A relative unity of the laws concerning the aims and effects of the harassment

 

In general, the european legislation does not provide that a purpose of these actions has to be identified, for the qualification of sexual harassment will be upheld. Only a few States, including Spain, France and the netherlands, provide that the conduct of the harasser must have intended to obtain sexual favors.

 

A certain consistency exists, with regard to the effects of these actions.

 

Drawing on the definition of sexual harassment, in particular posed by the directive 2002/73/EC, the eu member States analyze nearly all of the harassment as a form of discrimination ; it is seen as the company that is violates the dignity of a person, or creates a hostile, intimidating, humiliating, degrading or offensive environment.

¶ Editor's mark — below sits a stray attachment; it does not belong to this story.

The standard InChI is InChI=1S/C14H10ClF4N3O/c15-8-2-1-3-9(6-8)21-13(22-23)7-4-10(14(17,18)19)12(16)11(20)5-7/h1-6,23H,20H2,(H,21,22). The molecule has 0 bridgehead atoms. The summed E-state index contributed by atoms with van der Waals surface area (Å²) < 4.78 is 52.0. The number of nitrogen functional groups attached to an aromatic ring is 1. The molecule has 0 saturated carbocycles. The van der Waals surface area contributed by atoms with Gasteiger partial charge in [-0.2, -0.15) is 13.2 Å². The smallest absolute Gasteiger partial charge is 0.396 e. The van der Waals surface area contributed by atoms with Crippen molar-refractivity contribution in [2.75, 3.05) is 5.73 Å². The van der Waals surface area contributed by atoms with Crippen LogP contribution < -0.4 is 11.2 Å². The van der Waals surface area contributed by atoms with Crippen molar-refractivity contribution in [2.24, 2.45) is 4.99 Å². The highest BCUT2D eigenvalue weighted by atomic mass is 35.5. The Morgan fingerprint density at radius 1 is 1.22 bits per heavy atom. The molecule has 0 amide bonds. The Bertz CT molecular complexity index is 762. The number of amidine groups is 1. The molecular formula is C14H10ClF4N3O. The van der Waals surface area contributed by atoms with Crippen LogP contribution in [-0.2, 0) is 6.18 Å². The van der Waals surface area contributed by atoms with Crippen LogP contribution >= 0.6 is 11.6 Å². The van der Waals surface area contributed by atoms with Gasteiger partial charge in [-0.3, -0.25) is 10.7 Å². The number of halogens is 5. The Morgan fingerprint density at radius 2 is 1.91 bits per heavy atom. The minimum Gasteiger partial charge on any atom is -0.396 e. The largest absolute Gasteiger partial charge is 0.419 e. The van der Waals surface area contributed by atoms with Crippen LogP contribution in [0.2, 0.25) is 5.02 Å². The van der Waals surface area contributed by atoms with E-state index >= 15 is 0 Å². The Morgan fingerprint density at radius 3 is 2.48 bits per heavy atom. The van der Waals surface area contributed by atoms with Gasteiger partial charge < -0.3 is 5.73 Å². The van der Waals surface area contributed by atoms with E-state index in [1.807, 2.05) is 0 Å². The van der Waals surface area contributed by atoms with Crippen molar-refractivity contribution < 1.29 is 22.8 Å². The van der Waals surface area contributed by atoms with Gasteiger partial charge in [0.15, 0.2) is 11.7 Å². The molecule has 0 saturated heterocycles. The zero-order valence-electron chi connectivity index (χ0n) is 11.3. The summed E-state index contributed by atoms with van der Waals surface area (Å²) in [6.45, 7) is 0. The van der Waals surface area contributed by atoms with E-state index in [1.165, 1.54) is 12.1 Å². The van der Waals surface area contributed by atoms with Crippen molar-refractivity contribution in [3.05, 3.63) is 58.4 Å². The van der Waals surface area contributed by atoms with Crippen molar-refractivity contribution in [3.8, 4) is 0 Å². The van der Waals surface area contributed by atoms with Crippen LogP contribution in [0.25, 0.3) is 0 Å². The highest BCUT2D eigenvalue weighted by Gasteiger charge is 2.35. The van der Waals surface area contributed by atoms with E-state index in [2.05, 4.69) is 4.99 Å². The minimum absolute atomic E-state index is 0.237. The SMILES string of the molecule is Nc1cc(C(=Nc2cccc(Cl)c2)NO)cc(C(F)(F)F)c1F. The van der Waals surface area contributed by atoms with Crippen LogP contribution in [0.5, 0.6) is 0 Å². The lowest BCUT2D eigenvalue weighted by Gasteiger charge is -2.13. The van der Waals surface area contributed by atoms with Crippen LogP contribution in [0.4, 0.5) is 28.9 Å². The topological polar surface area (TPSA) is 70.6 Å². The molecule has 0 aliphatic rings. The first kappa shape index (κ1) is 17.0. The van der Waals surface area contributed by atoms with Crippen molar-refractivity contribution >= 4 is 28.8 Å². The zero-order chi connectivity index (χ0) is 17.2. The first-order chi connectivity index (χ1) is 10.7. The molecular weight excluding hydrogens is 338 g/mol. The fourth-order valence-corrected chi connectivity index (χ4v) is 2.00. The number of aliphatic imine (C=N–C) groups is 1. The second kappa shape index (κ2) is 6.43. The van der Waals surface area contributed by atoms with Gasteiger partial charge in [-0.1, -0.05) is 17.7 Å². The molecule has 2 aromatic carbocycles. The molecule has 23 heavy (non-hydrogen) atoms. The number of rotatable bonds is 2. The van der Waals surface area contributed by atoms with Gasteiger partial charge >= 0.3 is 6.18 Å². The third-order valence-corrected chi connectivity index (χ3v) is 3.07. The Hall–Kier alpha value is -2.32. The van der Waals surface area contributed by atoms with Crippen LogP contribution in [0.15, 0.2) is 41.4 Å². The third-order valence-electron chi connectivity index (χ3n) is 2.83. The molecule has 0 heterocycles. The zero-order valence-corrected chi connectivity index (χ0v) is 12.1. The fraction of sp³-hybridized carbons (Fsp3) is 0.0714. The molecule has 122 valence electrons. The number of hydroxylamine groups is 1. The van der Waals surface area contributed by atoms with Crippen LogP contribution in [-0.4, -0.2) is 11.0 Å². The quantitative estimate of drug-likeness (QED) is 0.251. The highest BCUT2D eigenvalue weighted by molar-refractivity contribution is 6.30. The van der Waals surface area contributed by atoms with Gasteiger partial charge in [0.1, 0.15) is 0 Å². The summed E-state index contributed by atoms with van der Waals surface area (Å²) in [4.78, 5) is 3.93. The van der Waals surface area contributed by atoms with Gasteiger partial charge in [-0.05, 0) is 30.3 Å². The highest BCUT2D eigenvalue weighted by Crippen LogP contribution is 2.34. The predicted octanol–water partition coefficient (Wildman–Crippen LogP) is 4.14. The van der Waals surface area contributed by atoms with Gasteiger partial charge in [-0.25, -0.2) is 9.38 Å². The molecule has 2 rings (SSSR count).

On this point, it is interesting to note that some rights distinguish sexual harassment harassment because of sex which is, for example, to the Swedish law, “any conduct in working life that violates the dignity of anyone who is looking for work or is employed and who is in relationship with the sex of it”.

 

A broad uniformity as regards the intentional element of the sexual harassment and the taking into account of the behavior of the victim

 

In the 1990s, almost all of the texts relating to sexual harassment in Europe indicated that the behavior of the author should take, on the one hand, an intentional character (the author would, for example, in Belgium or in Germany, have known that his actions were prohibited) and, on the other hand, have been “unwanted” by the victim (this was to show that she had expressed her refusal).